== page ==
Chess is a game that involves you having to strategize in order outsmart your opponent and take out their king, but there are many other difficult pieces that need to be taken out first if you hope to have a chance at locking your opponent in a checkmate. This makes this quite a mentally challenging game, and keeps your mind constantly moving while playing. Below, you will find that chess positively effects your thinking capability in numerous ways. Memory Enhancement Although you probably won’t get as much of this when you first start playing, many advanced players with memorize strategies from their past experiences that allowed them to win. They have to work to recall these strategies move by move so that they can implement them into their game and assure victory over their opponent. Motor Skills Research has shown that chess actually helps patients with temporary disabilities or strokes to recover faster by improving their motor skills.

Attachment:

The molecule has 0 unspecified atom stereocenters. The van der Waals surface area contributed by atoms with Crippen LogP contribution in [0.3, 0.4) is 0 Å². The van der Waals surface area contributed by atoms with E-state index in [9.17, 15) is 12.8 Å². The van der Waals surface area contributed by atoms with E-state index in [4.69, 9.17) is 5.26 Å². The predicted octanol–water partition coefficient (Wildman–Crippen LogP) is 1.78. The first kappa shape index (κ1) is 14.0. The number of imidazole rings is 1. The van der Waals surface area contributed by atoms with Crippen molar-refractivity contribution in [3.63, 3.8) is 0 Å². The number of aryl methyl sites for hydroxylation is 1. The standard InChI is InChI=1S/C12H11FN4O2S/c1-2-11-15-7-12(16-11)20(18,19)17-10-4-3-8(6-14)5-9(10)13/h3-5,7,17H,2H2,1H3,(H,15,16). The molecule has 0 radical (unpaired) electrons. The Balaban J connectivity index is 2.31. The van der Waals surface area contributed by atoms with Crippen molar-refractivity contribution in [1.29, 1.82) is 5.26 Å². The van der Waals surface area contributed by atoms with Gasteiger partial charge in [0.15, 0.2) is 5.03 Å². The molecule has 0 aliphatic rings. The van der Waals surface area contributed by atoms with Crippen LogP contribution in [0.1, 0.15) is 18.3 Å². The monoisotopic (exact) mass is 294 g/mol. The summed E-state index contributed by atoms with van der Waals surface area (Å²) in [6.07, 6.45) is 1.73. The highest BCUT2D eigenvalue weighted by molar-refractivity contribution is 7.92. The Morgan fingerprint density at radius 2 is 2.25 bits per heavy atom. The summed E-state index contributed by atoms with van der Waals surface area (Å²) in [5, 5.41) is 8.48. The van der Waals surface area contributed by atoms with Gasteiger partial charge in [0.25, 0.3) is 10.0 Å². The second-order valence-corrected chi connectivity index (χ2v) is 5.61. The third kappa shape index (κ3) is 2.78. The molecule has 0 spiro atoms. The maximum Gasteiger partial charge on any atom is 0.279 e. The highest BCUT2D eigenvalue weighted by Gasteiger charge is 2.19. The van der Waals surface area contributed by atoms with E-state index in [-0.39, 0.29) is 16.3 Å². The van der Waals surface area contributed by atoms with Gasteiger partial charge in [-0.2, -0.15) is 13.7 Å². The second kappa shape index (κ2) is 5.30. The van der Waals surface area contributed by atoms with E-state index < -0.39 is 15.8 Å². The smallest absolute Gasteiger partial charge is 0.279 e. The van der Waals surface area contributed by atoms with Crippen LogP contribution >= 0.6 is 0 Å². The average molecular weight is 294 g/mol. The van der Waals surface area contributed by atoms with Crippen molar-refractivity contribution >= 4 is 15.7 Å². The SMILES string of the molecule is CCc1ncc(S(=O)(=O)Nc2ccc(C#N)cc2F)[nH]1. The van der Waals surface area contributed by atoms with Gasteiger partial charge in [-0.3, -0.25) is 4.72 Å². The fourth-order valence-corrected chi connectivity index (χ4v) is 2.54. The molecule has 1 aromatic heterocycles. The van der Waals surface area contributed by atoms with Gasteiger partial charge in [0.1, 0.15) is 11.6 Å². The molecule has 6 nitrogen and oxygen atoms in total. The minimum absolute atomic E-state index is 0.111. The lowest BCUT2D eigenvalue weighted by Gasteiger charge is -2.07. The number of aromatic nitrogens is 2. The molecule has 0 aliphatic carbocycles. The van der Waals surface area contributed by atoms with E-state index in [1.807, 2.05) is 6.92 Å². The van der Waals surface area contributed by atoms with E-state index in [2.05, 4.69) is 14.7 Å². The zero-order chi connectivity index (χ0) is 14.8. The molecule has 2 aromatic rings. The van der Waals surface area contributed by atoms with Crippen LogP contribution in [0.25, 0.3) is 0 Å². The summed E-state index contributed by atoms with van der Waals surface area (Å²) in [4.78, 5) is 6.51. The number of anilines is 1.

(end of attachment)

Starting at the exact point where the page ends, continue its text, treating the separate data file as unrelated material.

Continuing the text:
Chess requires the player to be able to move pieces in different directions, even in an “L” pattern for one of the pieces. Thinking this through and moving the piece is a great cognitive exercise for recovering patients. ADHD Chess has been shown to help those with ADHD improve their ability to focus on a single task. It requires so much concentration to think ahead and decide what your next move will be, that it keeps the mind too active to lose focus. This helps people with ADHD improve their focusing skills as they learn from playing the game. Depression and Anxiety This game has also been shown to help those with anxiety or depression. It distracts them from what may be bothering them and gives them an outlet that works entirely on self-improvement. Winning matches will also help boost a person’s self-esteem, and in some circumstances it can even help them get one on one social interaction with another human.